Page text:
The 300ft chimney stack at Methil Power Station, Fife has been blown up – marking the demolition of the last part of the building.The iconic structure was visible for miles and featured in Jack Vettriano’s Long Time Gone.
Hundreds of spectators gathered to watch as the concrete structure came down.
ScottishPower, which owns the site, said that it had decided to use explosives after consulting with experts. Vettriano has paid tribute to the building , saying that it was the backdrop to many important events in his life , including his first kiss.The power station, which became operational in 1965, provided more than 1,000 jobs and generated electricity for more than 3.5 million homes before closing in 2000.
A painting Still Life with Coffee Pot has broken the record price for Scottish art.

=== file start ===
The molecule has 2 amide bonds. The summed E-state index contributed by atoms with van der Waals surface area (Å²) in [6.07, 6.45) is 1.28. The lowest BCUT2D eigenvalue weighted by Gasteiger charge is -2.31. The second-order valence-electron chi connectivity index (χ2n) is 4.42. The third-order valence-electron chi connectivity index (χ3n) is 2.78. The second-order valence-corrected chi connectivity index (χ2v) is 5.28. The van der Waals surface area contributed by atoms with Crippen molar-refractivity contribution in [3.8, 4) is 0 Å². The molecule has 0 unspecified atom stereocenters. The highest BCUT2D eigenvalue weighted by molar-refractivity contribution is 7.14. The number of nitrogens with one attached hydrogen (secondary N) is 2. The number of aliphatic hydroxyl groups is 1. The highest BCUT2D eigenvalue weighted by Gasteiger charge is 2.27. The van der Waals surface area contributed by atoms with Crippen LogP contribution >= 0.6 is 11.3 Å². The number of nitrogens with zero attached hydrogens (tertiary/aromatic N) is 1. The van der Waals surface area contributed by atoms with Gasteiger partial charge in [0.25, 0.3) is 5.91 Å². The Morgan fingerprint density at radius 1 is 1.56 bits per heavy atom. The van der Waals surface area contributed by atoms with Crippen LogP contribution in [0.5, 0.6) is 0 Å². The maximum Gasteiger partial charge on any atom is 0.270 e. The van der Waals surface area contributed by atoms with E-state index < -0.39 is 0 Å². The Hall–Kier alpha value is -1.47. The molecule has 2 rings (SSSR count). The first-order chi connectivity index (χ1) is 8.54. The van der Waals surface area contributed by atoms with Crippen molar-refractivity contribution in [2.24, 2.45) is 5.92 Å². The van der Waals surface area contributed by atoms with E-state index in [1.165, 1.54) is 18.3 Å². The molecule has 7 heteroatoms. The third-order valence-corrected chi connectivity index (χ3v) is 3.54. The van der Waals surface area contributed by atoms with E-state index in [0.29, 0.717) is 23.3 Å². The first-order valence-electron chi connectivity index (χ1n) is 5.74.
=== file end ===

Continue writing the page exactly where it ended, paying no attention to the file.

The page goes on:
Scottish Colourist Samuel John Peploe’s painting fetched nearly £1 million, breaking the record set seven years ago by Jack Vettriano with his famous The Singing Butler.
The painting was sold yesterday to a UK private collector at Christie’s in London.
Christie’s British and Scottish pictures expert Andre Zlattinger said: “It’s a masterpiece by him, a fabulous picture, and a great result.”
The price for the 1905 painting, including the buyer’s premium, was £937,250. The previous record for a work by Peploe was £623,650 for Tulips, sold by Sotheby’s in London last year. The Peploe was painted in 1905 while he was still under the influence of Manet and before he became obsessed with bright colour, was a still life with silver coffee pot, which sold for a record £937,250 to art adviser Susannah Pollen. Record prices for L S Lowry and Stanley Spencer claimed the headlines of last week’s 20th-century British Art auctions in London as Christie’s posted the highest ever total for a sale in that category – £17.9 million. A collector bought LS Lowry’s The Football Match (1947) for £5.6 million